Joyce Glasser reviews Marshland (La Isla Minima)
Marshland (La isla minima) is a tightly directed, tense and atmospheric thriller that seems to aspire to something greater than it delivers. The unique setting in the marshlands of Andalusia and the relationship between two ideologically opposed Madrid detectives are superb. The film, however, which resembles nothing if not the series, True Detective, gets bogged down by that familiar staple of television series and films alike: the grisly hunt for a serial killer.
Director Alberto Rodriquez (who co-wrote the screenplay with his regular co-writer Rafael Cobos) and cinematographer Alex Catalán minimise this shortcoming with their stunning cinematic language. The visceral location shooting in the Guadalquivir Marshes (including very effective aerial shots) is supported by the perfect casting. Pedro Suarez (Raúl Arévalo) is a cop with Republican leanings and a pregnant wife waiting for him in Madrid. Juan Robles (Javier Gutiérrez), is a veteran cop who was doing more than protecting the public under Franco’s dictatorship.
As in True Detective, the rapport between the two cops is distant but professional. It is 1980, and while the divisions that began in the Spanish Civil War are still running deep on both fronts, Franco is dead and Spain has been reunited under a fledgling constitutional monarchy for the last five years. The country has been left to bury the hatchet, but never has, and certainly hadn’t in 1980. Pedro and Juan are focusing their efforts on finding two teenage girls who have disappeared. In the corrupt and un-cooperative environment where the locals hold the Madrid cops in contempt, other girls have gone missing with no investigations. But one family wants answers.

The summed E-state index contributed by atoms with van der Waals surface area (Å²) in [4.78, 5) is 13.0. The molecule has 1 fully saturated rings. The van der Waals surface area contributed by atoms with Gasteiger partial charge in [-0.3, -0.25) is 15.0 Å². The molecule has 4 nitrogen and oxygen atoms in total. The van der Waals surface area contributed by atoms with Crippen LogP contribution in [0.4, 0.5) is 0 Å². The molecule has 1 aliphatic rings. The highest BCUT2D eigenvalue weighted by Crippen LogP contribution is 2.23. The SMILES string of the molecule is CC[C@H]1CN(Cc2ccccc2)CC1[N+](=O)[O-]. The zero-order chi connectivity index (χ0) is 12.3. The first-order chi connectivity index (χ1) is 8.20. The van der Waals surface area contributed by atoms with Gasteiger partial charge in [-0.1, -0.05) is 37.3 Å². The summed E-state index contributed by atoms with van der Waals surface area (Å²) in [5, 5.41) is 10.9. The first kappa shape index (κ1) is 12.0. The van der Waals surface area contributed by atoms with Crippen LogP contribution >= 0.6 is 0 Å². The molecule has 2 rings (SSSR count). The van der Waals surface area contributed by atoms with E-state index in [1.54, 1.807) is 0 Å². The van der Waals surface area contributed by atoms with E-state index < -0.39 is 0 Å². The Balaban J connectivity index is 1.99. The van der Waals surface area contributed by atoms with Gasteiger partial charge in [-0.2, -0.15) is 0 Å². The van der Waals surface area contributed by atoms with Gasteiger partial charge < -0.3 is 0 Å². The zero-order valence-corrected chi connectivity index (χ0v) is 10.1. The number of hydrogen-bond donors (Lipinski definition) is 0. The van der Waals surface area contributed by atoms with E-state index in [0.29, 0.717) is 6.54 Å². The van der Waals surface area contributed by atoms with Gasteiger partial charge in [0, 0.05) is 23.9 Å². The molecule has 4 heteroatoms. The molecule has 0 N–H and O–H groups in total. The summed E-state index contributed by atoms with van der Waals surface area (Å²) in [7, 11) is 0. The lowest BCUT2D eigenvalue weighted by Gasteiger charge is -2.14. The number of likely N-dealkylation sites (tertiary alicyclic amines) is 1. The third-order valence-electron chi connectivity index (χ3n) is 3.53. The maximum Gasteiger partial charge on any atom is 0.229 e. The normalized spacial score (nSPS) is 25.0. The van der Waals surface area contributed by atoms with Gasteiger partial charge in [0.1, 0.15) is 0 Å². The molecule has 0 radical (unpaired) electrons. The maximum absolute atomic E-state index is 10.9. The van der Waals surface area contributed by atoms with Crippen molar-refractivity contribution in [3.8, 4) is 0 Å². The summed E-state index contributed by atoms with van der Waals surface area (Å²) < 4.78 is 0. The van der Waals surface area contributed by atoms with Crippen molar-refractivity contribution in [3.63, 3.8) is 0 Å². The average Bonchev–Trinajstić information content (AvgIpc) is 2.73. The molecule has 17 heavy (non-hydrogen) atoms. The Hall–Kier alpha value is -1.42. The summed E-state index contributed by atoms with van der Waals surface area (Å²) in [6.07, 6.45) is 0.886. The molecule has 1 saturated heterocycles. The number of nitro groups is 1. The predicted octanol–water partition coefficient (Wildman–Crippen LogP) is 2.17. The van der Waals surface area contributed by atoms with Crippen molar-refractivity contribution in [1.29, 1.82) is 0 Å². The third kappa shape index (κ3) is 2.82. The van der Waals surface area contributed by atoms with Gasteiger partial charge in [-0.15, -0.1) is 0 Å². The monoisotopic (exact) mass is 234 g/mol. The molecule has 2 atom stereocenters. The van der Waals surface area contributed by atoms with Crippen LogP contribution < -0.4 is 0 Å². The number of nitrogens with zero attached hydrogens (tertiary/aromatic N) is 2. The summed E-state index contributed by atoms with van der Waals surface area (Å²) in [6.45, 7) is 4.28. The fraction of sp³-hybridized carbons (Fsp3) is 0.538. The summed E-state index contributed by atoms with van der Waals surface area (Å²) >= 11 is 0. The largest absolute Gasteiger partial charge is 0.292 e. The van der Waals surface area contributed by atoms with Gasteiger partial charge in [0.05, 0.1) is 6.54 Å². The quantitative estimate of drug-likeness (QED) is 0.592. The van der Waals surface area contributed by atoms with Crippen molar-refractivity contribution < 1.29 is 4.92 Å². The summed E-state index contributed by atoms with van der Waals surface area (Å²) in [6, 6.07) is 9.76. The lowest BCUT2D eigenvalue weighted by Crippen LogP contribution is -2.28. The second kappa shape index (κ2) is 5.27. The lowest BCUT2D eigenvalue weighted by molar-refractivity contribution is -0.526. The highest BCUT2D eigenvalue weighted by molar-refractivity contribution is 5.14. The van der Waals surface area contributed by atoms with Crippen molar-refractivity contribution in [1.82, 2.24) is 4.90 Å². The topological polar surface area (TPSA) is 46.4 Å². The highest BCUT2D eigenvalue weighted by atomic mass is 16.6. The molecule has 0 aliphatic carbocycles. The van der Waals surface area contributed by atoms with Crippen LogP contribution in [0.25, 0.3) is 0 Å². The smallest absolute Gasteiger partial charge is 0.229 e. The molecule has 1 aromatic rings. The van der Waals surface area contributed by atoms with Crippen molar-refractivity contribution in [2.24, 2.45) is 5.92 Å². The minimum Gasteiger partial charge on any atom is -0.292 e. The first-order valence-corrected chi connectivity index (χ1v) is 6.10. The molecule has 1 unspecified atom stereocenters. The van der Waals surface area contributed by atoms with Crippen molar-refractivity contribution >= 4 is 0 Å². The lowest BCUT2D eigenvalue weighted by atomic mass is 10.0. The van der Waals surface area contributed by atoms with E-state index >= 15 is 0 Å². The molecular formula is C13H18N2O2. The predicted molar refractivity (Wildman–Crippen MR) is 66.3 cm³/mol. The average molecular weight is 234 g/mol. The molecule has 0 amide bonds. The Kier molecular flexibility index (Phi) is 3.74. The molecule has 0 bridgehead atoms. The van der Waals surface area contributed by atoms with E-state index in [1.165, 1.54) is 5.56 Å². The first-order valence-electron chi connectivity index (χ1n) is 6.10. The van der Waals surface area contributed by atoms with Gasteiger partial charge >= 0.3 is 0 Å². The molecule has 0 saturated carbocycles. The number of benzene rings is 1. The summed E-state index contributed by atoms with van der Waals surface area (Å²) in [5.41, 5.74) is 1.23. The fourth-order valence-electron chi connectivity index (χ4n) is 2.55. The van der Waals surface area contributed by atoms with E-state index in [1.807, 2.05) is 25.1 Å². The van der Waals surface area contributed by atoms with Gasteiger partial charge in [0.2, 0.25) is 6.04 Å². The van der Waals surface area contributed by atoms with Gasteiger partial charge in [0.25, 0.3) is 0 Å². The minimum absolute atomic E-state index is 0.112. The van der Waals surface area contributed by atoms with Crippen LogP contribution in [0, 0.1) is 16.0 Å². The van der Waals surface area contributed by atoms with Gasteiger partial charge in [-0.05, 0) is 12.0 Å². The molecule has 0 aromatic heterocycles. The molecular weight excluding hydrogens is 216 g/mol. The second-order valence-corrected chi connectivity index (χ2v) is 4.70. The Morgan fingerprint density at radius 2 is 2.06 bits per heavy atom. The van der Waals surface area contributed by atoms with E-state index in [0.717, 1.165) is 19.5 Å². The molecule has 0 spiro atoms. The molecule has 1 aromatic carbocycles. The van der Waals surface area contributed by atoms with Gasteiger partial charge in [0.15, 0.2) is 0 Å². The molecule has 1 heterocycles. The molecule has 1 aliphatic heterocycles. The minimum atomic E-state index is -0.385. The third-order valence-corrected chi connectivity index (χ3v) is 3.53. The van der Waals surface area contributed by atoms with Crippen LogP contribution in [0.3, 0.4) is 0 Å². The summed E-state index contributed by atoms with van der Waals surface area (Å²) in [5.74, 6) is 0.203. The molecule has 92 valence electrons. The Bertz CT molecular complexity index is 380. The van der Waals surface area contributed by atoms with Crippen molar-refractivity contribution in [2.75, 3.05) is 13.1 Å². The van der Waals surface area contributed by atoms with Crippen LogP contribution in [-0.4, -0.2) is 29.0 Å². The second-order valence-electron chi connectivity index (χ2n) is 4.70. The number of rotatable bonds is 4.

Upon arrival at their basic hotel, Pedro speaks to his wife in hushed tones and then decides to retire early, while Juan has a hearty dinner. Juan seems to have no attachments other than those he makes in the bars he frequents. His penchant for alcohol, greasy food, late nights and loose women, despite a serious health problem, marks him as a man wary of life and running out of reasons to live. We discover that what keeps him going is a quest for atonement.
The socio-political undercurrent which surfaces so powerfully at the end is lost in the police procedural more than subtly requires. And gripping though it is with a creepy assortment of regional characters, this is a procedural rife with clichés. Most noticeably, the women are property; the girls are young harlots and one-dimensional victims; while most of the men are ignorant monsters. A journalist (Manolo Solo) emerges to help Pedro but otherwise, Pedro is on his own in a hostile environment. That being said, the rain drenched climax in which Juan makes a final stab at atonement is enough to give Marshland the wow factor – not to mention a shelf full of Goya Awards.